February 17, 2010 | Dave Janney

Root Cause Analysis Tips – Proactive; Work Smarter, not Harder!

Happy Wednesday and welcome to this week’s root cause analysis tips.

One of the questions I get frequently is “what if I don’t want to do an investigation on every issue?” A good example would be large numbers of audit findings, near misses, or minor injuries (like a paper cut). I would like to share my views on that question in this week’s tips.

You know your issues and your resources. It is a business decision how much time you want to spend on any given issue. One of the things we talk about in our courses is the iceberg theory; even if you have not been to a course you might be familiar with this theory.

When really serious incidents happen (the top of the iceberg), most organizations will do a thorough investigation with root cause analysis. But what happens for things further down the berg, such as a recordable injury or minor spill? What we say is that you should still do investigations on as many of these as you possibly can. The more you do, the more problems you will fix. But what about the things below the water…………?

Granted, you might not have time to do investigations on all your issues. And if you did, and did not take the time to do them properly, you would really be wasting your time and resources, and reacting to trends that are not valid. What I would suggest would be that in these cases, you do a really good job of categorization and trending, and then do a thorough root cause analysis on the major trends. You can simply Pareto out your issues and start attacking the main ones. But how…?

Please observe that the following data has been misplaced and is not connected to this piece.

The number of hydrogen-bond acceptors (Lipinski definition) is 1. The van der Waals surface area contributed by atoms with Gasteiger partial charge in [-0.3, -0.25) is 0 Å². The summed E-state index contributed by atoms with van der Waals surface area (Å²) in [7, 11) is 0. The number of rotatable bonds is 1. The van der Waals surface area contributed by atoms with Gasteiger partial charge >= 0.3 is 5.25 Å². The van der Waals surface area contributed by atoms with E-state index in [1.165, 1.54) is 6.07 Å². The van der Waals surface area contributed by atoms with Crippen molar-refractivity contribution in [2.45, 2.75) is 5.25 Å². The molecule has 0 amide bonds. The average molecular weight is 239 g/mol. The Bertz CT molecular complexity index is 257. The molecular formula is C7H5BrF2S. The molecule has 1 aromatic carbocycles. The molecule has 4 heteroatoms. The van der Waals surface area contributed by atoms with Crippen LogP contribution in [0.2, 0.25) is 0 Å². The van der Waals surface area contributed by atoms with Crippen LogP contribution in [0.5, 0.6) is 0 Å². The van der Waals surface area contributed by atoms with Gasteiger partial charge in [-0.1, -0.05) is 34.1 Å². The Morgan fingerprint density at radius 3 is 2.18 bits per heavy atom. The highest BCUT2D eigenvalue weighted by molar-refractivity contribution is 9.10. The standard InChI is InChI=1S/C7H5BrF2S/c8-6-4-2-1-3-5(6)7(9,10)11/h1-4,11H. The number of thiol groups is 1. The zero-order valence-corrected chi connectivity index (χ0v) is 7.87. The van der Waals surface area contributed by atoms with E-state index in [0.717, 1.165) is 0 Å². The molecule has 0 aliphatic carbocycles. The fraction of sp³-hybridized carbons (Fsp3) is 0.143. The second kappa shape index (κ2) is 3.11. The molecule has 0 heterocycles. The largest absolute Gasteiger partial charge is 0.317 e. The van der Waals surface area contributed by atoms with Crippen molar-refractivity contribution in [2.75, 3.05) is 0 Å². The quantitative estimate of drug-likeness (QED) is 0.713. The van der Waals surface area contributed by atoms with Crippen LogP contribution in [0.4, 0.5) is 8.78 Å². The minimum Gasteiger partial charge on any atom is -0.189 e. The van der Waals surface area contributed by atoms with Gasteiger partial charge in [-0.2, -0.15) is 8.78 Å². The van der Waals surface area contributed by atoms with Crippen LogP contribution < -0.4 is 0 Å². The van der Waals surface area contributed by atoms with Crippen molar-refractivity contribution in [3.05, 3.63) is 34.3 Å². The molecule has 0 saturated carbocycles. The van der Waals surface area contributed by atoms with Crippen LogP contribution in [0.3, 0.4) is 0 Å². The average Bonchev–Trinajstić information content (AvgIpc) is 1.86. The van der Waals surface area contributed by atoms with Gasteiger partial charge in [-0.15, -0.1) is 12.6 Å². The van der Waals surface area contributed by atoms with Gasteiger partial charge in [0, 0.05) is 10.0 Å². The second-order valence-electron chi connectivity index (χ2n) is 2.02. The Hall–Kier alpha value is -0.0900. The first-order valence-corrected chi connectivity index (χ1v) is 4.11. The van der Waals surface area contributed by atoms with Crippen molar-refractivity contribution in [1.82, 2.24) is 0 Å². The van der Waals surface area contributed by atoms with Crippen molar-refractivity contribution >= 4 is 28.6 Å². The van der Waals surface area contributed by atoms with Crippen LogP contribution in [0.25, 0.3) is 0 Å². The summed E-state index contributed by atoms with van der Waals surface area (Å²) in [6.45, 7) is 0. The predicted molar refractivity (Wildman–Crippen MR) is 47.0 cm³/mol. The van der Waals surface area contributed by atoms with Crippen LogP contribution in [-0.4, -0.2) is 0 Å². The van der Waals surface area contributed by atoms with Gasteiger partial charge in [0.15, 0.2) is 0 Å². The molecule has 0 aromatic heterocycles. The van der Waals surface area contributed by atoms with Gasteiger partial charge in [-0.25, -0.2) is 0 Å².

In our courses we teach you how to map out a process and audit proactively to identify the “significant issues,” the equivalent of causal factors in a reactive sense. Have you ever thought about doing that with your trends?

If you Pareto your audit findings or minor injuries, for example, you will see your biggest issues. You then map out the process to see what the problems are, and then do root cause analysis and corrective actions on those problems. You might find that some of the items you Pareto out might be part of the same process. For example, let’s say you are working in a retail environment and two of your biggest audit findings are “compliance signage missing” and “compliance signage with incorrect revision dates.” You have two issues, but they are both related to the same process, so you map out the process related to issuance and placement of signage, do root cause analysis and corrective action, and you can get both of these off your Pareto chart! Then you move to the next issue…!

I hope this discussion helps you think about things in a different way. Like they say, work smarter not harder. None of us has time to waste.

By the way, in order for this to work for you, your trends have to be valid. One of our special pre-summit courses is the two-day advanced trending course, but did you know that we also offer this course onsite? If you are interested in having us come to your site to conduct this course, call us at 865-539-2139.

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